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US toughens stance on AbdulMutallab Featured

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Over one year after his alleged attempt to bomb a Detroit-bound aircraft, Nigerian-born terror suspect, Farour AbdulMutallab, may be coming under intense pressure from United States Congressmen and lawyers over his reported refusal to cooperate with investigators.

Empowered Newswire reports that new Republican-controlled US Congress is planning to use his case to shake up the American intelligence community. The new Chairman of the House Permanent Select Committee on Intelligence, Mike Rogers, was quoted by local US media as saying on Monday that the American “bureaucracy of the intelligence business needs to be rattled a little bit.”

Rogers, who is a Republican from Michigan where the 2009 Christmas Day attempt took place, decried the US government’s refusal to treat the suspect as an enemy combatant. He said this caused the loss of a week of questioning of the suspect and weakened the chance to get him to cooperate.

He said suspected terrorists in the US should not be processed through the American legal system but should be treated in the same way as German saboteurs inside the country during World War II.

The congressman’s comments coincided with the charge by US prosecutors that AbdulMutallab’s court-appointed lawyer, Anthony Chambers, was asking for too much in the preparation of his defence.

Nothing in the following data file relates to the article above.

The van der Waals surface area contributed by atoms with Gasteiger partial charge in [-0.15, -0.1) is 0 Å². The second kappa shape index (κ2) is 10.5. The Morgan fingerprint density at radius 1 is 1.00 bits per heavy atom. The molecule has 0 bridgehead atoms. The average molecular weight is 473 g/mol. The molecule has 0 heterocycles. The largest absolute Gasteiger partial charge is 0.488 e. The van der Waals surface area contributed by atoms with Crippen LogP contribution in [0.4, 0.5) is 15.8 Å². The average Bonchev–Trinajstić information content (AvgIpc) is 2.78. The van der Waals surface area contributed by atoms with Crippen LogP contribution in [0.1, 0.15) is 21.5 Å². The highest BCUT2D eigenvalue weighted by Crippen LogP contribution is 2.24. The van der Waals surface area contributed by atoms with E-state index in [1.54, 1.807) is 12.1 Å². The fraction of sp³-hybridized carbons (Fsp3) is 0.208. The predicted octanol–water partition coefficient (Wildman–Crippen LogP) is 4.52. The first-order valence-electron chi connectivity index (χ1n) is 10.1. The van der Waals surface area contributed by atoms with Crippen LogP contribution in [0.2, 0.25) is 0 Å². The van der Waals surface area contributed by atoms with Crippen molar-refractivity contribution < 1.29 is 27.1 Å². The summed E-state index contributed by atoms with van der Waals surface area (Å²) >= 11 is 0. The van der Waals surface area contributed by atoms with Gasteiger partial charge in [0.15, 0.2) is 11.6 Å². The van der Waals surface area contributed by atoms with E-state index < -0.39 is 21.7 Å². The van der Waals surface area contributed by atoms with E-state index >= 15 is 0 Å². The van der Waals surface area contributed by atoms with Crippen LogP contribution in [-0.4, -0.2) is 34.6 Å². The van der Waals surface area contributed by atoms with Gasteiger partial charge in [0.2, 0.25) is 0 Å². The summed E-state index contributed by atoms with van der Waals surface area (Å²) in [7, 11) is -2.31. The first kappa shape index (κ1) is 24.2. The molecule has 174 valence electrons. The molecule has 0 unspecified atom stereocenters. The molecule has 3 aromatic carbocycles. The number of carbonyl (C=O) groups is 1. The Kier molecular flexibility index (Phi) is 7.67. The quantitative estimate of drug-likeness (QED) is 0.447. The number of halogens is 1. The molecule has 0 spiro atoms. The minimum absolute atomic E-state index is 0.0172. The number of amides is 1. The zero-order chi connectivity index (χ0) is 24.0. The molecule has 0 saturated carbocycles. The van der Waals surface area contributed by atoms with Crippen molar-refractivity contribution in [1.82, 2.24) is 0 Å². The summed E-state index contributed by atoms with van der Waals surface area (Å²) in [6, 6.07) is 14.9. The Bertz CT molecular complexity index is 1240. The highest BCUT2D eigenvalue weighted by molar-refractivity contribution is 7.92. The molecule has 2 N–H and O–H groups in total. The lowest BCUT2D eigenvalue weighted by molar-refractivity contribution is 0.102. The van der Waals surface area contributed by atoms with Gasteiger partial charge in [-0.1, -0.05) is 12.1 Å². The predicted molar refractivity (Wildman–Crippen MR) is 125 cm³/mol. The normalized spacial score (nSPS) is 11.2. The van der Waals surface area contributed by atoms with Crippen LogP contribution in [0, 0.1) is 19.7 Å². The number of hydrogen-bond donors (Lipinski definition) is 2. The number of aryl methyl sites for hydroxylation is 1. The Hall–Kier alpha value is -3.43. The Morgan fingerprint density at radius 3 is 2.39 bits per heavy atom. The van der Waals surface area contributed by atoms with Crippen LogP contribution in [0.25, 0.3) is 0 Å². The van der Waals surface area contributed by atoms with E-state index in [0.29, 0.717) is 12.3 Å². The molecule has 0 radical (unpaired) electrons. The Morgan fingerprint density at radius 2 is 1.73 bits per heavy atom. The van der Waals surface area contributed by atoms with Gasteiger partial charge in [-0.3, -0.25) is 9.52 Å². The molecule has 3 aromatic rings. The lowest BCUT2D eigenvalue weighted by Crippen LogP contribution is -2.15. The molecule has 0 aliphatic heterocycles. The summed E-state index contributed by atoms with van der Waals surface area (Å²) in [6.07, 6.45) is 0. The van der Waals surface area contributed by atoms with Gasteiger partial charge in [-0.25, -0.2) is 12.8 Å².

In the latest documents filed in the US District Court, the US federal prosecutors are questioning Chambers’ recent request that the federal defender’s office, which was handling AbdulMutallab’s defence before he came on board, should turn over its complete file on Abdulmutallab to him. The prosecutors said the file contained crucial expert witness testimony and was ‘essential and critical to the defence.’

The US prosecutors regard Chambers as a standby counsel since AbdulMutallab has repeatedly told the court that he will represent himself. Their argument is that AbdulMutallab is acting as his own lawyer and should, therefore, be the one asking for the file and not Chambers.

Abdulmutallab said he longer wanted the government-appointed lawyer in September and would speak for himself in court. The US Attorney’s Office overseeing his prosecution also objected to the lawyer’s second recent request that AbdulMutallab should not be required to attend his upcoming status conference on January 25.

When he had fired the government-appointed lawyer, the US federal court insisted that AbdulMutallab must have a standby lawyer. Judge Nancy Edmunds in October appointed Chambers to serve as standby counsel to AbdulMutallab, explaining that the suspect had no experience in US law.

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